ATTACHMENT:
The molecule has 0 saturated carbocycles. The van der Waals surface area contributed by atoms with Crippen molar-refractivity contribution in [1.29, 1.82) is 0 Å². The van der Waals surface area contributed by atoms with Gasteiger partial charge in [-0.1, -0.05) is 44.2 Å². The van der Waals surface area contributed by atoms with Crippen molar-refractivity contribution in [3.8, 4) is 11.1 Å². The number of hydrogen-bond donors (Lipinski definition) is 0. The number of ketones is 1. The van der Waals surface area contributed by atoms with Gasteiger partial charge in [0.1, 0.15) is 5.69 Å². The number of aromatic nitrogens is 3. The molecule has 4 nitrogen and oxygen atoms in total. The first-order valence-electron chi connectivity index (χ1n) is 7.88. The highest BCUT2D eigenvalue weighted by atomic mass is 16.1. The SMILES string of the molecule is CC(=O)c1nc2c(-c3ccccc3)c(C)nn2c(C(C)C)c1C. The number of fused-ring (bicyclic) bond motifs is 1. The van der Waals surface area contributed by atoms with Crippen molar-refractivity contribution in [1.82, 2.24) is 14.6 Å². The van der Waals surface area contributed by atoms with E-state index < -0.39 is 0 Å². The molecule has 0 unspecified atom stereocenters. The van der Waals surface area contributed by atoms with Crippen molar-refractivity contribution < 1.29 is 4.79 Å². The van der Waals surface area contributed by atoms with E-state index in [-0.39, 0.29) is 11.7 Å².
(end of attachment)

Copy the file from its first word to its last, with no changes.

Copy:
The molecule has 0 saturated carbocycles. The van der Waals surface area contributed by atoms with Crippen molar-refractivity contribution in [1.29, 1.82) is 0 Å². The van der Waals surface area contributed by atoms with Gasteiger partial charge in [-0.1, -0.05) is 44.2 Å². The van der Waals surface area contributed by atoms with Crippen molar-refractivity contribution in [3.8, 4) is 11.1 Å². The number of hydrogen-bond donors (Lipinski definition) is 0. The number of ketones is 1. The van der Waals surface area contributed by atoms with Gasteiger partial charge in [0.1, 0.15) is 5.69 Å². The number of aromatic nitrogens is 3. The molecule has 4 nitrogen and oxygen atoms in total. The first-order valence-electron chi connectivity index (χ1n) is 7.88. The highest BCUT2D eigenvalue weighted by atomic mass is 16.1. The SMILES string of the molecule is CC(=O)c1nc2c(-c3ccccc3)c(C)nn2c(C(C)C)c1C. The number of fused-ring (bicyclic) bond motifs is 1. The van der Waals surface area contributed by atoms with Crippen molar-refractivity contribution in [1.82, 2.24) is 14.6 Å². The van der Waals surface area contributed by atoms with E-state index < -0.39 is 0 Å². The molecule has 0 unspecified atom stereocenters. The van der Waals surface area contributed by atoms with Crippen molar-refractivity contribution < 1.29 is 4.79 Å². The van der Waals surface area contributed by atoms with E-state index in [-0.39, 0.29) is 11.7 Å².